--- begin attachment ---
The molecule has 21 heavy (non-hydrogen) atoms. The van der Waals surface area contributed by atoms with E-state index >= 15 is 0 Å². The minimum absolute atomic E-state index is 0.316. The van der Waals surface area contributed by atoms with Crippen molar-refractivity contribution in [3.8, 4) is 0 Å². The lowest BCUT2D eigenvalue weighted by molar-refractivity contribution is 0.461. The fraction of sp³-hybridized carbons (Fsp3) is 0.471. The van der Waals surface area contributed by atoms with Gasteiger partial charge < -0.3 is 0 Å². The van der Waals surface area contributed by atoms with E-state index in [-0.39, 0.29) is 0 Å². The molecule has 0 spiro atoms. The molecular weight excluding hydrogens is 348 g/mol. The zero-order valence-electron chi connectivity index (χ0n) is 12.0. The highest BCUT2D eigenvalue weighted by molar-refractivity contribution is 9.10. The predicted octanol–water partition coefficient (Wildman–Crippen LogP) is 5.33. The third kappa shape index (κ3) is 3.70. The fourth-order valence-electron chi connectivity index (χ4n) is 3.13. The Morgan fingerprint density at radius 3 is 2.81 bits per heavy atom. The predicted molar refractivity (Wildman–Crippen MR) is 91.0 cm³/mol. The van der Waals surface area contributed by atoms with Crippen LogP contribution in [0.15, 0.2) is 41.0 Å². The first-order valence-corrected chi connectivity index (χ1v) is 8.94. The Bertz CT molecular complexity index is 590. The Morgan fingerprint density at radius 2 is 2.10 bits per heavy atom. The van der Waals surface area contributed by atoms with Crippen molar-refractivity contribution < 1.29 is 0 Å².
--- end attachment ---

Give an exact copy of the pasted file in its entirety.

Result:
The molecule has 21 heavy (non-hydrogen) atoms. The van der Waals surface area contributed by atoms with E-state index >= 15 is 0 Å². The minimum absolute atomic E-state index is 0.316. The van der Waals surface area contributed by atoms with Crippen molar-refractivity contribution in [3.8, 4) is 0 Å². The lowest BCUT2D eigenvalue weighted by molar-refractivity contribution is 0.461. The fraction of sp³-hybridized carbons (Fsp3) is 0.471. The van der Waals surface area contributed by atoms with Gasteiger partial charge < -0.3 is 0 Å². The van der Waals surface area contributed by atoms with E-state index in [-0.39, 0.29) is 0 Å². The molecule has 0 spiro atoms. The molecular weight excluding hydrogens is 348 g/mol. The zero-order valence-electron chi connectivity index (χ0n) is 12.0. The highest BCUT2D eigenvalue weighted by molar-refractivity contribution is 9.10. The predicted octanol–water partition coefficient (Wildman–Crippen LogP) is 5.33. The third kappa shape index (κ3) is 3.70. The fourth-order valence-electron chi connectivity index (χ4n) is 3.13. The Morgan fingerprint density at radius 3 is 2.81 bits per heavy atom. The predicted molar refractivity (Wildman–Crippen MR) is 91.0 cm³/mol. The van der Waals surface area contributed by atoms with Crippen LogP contribution in [0.15, 0.2) is 41.0 Å². The first-order valence-corrected chi connectivity index (χ1v) is 8.94. The Bertz CT molecular complexity index is 590. The Morgan fingerprint density at radius 2 is 2.10 bits per heavy atom. The van der Waals surface area contributed by atoms with Crippen molar-refractivity contribution < 1.29 is 0 Å².